This unabashed evening of Austro-German Romanticism saw the Philharmonia at their scorching best in Bruckner’s Fourth Symphony, following an attractive account of Strauss’ Four Songs, Op. 27.

Esa-Pekka Salonen conducts the Philharmonia © BBC | Chris Christodoulou
Esa-Pekka Salonen conducts the Philharmonia
© BBC | Chris Christodoulou

The symphony got off to an inauspicious start, when Diego Incertis Sanchez’s horn solo – one of the most nerve-wracking in the literature – was interrupted by an ill-tempered and very loud difference of opinion in the Gallery. With expletives ringing around the hall, Esa-Pekka Salonen had little choice but to restart the piece. Sanchez’s playing was wholly without blemish on each attempt, the cool, unearthly line revealing itself with unflustered purity and perhaps even a touch more delicacy second time around. From here, the symphony unfolded with thrillingly organic freshness. Salonen’s approach revolved around malleable, but generally quick, tempi, emphasising the lightness of the score. There was none of the interminable sludge of which the composer’s opponents accuse him, but instead a sense of Schubert in the delicacy of the birdcalls and free-spirited wind solos. There was no shortage of vigour, though, not least by the front desks of double basses, whose furious, full-bodied approach to the tuttis built up a rich and bold sound. Rather than following any old clichés of some imaginary ‘cathedral of sound’, Salonen’s Bruckner sparkled, bustled and brimmed with life.

There was more naïve pastoralism in the slow movement, a moonlit procession which exuded the same sense of reverence towards nature as the second movement of Beethoven’s Pastoral. The warmth of the viola lines, punctuated by woodwind and horn comments, steadily built towards a boldly highlighted climax. The Scherzo bustled again, lively and bucolic in its excitable horn calls. Tempi remained pliable, but never overly micro-managed. At one point the music almost seemed to career off ahead of itself, losing a beat somewhere in the maelstrom, but the over-arching impression was of fresh, spring-like energy.

Lise Davidsen and the Philharmonia © BBC | Chris Christodoulou
Lise Davidsen and the Philharmonia
© BBC | Chris Christodoulou

The finale blazed with all the requisite power, helped along by a supplementary trombonist, trumpeter and, unusually, two horn ‘bumpers’, rather than the usual one. This was Bruckner for the non-Brucknerian, always looking ahead to the unfolding structure of the piece and never bogged down in overblown brassy paragraphs of sound. The woodwind sang, the strings moved as one on their chairs and the long, slow ascent into the symphony’s last pages was a thrill to behold.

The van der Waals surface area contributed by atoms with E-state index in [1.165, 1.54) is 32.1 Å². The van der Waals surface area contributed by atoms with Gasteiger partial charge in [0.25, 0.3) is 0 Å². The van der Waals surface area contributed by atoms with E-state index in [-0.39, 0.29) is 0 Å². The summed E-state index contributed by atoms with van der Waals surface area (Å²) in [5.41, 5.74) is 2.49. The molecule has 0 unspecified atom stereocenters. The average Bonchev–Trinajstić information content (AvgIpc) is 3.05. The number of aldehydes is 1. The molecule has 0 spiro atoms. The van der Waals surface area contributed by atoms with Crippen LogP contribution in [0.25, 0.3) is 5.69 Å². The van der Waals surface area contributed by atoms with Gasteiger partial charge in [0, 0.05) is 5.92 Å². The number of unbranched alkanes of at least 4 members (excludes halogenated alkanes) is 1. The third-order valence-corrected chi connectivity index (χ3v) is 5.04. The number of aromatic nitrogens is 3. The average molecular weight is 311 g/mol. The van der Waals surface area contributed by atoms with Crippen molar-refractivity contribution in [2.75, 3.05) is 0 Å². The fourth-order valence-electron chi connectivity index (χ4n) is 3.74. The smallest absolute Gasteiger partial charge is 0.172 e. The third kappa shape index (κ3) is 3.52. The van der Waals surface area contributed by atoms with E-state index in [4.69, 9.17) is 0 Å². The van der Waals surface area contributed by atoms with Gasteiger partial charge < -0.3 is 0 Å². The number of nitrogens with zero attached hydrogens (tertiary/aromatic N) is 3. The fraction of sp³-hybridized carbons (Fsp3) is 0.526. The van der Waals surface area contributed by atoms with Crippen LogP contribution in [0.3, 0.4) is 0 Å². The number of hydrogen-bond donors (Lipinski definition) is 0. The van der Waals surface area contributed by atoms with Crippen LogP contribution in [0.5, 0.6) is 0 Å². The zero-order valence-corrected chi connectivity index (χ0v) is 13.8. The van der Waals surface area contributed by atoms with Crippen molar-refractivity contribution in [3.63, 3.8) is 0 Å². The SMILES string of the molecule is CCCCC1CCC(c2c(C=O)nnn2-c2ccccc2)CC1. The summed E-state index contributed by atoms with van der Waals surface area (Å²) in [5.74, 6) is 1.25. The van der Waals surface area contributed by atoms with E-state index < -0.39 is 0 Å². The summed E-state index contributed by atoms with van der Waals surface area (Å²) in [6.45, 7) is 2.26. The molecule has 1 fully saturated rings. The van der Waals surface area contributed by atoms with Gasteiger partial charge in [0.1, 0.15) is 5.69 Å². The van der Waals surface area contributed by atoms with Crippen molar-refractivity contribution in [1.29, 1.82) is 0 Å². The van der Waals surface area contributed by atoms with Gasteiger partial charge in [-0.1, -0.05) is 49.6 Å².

While Brahms’ St Anthony Variations proved an attractive, if slightly polite, concert opener, Norwegian soprano Lise Davidsen was a revelation in Richard Strauss’ Four Songs (no, not those four songs). Currently singing Elisabeth for the Bayreuth Tannhäuser, she quickly demonstrated her Wagnerian credentials in her apparently effortless projection into the cavernous hall. There was more than just a hint of Siegfried in the dark murmurings (and occasional violent outbursts) of Ruhe, meine Seele!, but there was also exquisite stillness in her fine control. Cäcilie was altogether more joyous, with a golden glow in the brass sound and heady excitement in the solo line. This continued with even more theatre into Heimliche Aufforderung, with its themes of intoxicating desire readily conveyed in the briskly rolling pulse. Morgen!, the most famous of the set, avoided any excess sentimentality in a relatively quick pace. With the orchestra held to little more than a whisper by Salonen’s batonless beat, though, the interplay between Davidsen’s delicately handled text and Concertmaster Zsolt-Tihamér Visontay’s movingly beautiful solo was memorable. An entertaining encore of Elisabeth's “Dich, Teure Halle”, from Act 2 of Tannhäuser, closed the first half in ebullient spirits.

****1